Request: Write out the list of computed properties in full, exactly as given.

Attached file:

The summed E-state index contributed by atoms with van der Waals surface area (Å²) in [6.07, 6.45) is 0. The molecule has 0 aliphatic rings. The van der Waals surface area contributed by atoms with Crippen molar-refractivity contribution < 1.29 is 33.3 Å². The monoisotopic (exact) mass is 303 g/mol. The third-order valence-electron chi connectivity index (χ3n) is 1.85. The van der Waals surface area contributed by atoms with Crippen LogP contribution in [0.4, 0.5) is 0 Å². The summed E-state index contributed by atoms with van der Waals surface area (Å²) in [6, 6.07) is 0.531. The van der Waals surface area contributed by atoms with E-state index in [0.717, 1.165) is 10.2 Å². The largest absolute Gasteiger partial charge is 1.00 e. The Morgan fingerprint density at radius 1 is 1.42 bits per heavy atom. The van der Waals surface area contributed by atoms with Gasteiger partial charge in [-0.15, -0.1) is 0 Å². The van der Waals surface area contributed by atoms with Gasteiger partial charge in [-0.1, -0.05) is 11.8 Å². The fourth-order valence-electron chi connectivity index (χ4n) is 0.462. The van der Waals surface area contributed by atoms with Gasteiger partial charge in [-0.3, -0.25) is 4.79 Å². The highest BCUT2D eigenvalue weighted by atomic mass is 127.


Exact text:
The summed E-state index contributed by atoms with van der Waals surface area (Å²) in [6.07, 6.45) is 0. The molecule has 0 aliphatic rings. The van der Waals surface area contributed by atoms with Crippen molar-refractivity contribution < 1.29 is 33.3 Å². The monoisotopic (exact) mass is 303 g/mol. The third-order valence-electron chi connectivity index (χ3n) is 1.85. The van der Waals surface area contributed by atoms with Crippen LogP contribution in [0.4, 0.5) is 0 Å². The summed E-state index contributed by atoms with van der Waals surface area (Å²) in [6, 6.07) is 0.531. The van der Waals surface area contributed by atoms with E-state index in [0.717, 1.165) is 10.2 Å². The largest absolute Gasteiger partial charge is 1.00 e. The Morgan fingerprint density at radius 1 is 1.42 bits per heavy atom. The van der Waals surface area contributed by atoms with Gasteiger partial charge in [-0.15, -0.1) is 0 Å². The van der Waals surface area contributed by atoms with Gasteiger partial charge in [-0.1, -0.05) is 11.8 Å². The fourth-order valence-electron chi connectivity index (χ4n) is 0.462. The van der Waals surface area contributed by atoms with Gasteiger partial charge in [-0.3, -0.25) is 4.79 Å². The highest BCUT2D eigenvalue weighted by atomic mass is 127.